As Mr. Owusu-Ansah made it authoritatively clear in his article entitled 'STEALERS!, STEALERS!, STEALERS', and published in the Thursday, February 28, 2013 issue of the DAILY GUIDE , 'stealer' is, indeed, a word.
I will not repeat the thoroughly enjoyable lesson by Africanus. I will merely refer the ignoramuses who have not drunk deep of the fountain of knowledge to page 1363 of THE CONCISE OXFORD DICTIONARY hard-cover copy of the 1995 Edition. As the incredible Kweku Baako would say, 'I rest my case.'
Thanks to television, I have witnessed how, sometimes, Members of Parliament on both sides of the House ridicule one another in a very good-humoured way. It is all part of the show of camaraderie to indicate that political opponents are not enemies.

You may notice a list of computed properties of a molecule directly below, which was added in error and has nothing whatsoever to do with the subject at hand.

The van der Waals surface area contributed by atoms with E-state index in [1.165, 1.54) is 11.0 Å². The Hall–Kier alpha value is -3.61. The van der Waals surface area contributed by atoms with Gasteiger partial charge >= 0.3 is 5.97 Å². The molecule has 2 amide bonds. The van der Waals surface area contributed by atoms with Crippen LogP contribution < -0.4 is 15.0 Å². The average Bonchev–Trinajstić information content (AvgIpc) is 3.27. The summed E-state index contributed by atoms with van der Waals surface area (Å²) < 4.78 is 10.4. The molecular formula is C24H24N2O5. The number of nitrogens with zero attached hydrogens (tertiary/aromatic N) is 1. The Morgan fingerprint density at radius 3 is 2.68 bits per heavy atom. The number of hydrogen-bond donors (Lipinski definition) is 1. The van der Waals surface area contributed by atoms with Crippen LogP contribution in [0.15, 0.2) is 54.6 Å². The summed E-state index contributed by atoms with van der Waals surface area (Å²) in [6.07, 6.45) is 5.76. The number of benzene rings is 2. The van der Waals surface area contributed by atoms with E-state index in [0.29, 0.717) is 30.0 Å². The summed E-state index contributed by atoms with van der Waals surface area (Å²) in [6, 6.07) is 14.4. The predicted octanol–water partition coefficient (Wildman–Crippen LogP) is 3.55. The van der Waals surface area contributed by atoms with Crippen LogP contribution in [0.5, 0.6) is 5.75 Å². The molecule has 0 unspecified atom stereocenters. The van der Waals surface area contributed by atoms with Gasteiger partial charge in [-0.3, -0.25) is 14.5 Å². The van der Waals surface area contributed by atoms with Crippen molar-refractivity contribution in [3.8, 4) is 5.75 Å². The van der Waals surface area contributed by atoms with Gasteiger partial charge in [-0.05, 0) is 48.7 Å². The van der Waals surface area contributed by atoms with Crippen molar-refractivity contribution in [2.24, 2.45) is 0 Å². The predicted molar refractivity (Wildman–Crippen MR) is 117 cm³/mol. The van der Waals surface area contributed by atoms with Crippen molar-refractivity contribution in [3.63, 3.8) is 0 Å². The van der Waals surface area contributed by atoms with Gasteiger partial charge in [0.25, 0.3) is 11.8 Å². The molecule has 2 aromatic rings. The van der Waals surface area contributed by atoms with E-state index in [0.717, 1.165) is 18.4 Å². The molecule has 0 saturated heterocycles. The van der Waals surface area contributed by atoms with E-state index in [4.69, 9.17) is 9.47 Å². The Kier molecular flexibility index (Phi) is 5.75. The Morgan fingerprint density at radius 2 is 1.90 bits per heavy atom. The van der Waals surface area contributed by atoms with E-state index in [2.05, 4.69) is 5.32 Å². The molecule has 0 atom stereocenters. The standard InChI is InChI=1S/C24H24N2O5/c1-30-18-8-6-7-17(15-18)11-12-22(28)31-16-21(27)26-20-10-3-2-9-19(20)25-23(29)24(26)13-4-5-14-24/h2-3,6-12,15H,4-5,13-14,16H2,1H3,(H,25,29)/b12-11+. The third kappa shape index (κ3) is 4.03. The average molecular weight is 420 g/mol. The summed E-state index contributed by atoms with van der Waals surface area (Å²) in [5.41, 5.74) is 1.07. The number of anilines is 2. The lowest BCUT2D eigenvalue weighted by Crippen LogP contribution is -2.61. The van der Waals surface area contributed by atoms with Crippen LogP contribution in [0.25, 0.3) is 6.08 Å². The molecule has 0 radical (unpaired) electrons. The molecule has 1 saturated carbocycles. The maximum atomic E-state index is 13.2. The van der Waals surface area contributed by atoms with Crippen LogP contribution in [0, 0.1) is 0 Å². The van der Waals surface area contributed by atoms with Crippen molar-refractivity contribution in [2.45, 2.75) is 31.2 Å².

But, is it good humour for Members of Parliament from one side of the House to call members on the other side thieves, even if the word used is 'stealers,' which Mr. Asiedu-Nketiah says is not a word?
Currently before the Supreme Court is a petition by three members of the NPP, namely Mr. Jake Obetsebi-Lamptey, National Chairman of the NPP, Nana Addo Dankwa Akufo-Addo, the 2012 presidential candidate of the NPP, and Dr. Muhamudu Bawumiah, his vice presidential candidate.
The three persons were at pains to stress that their quarrel was not with the NDC, or even with Mr. John Dramani Mahama, but with the Electoral Commission, which, they suspected, had cheated them of victory. So why call the NDC Members of Parliament thieves?
You might think that the conduct and utterances of some NDC Members of Parliament would mark them out as deserving the title 'Honourable', unfortunately not.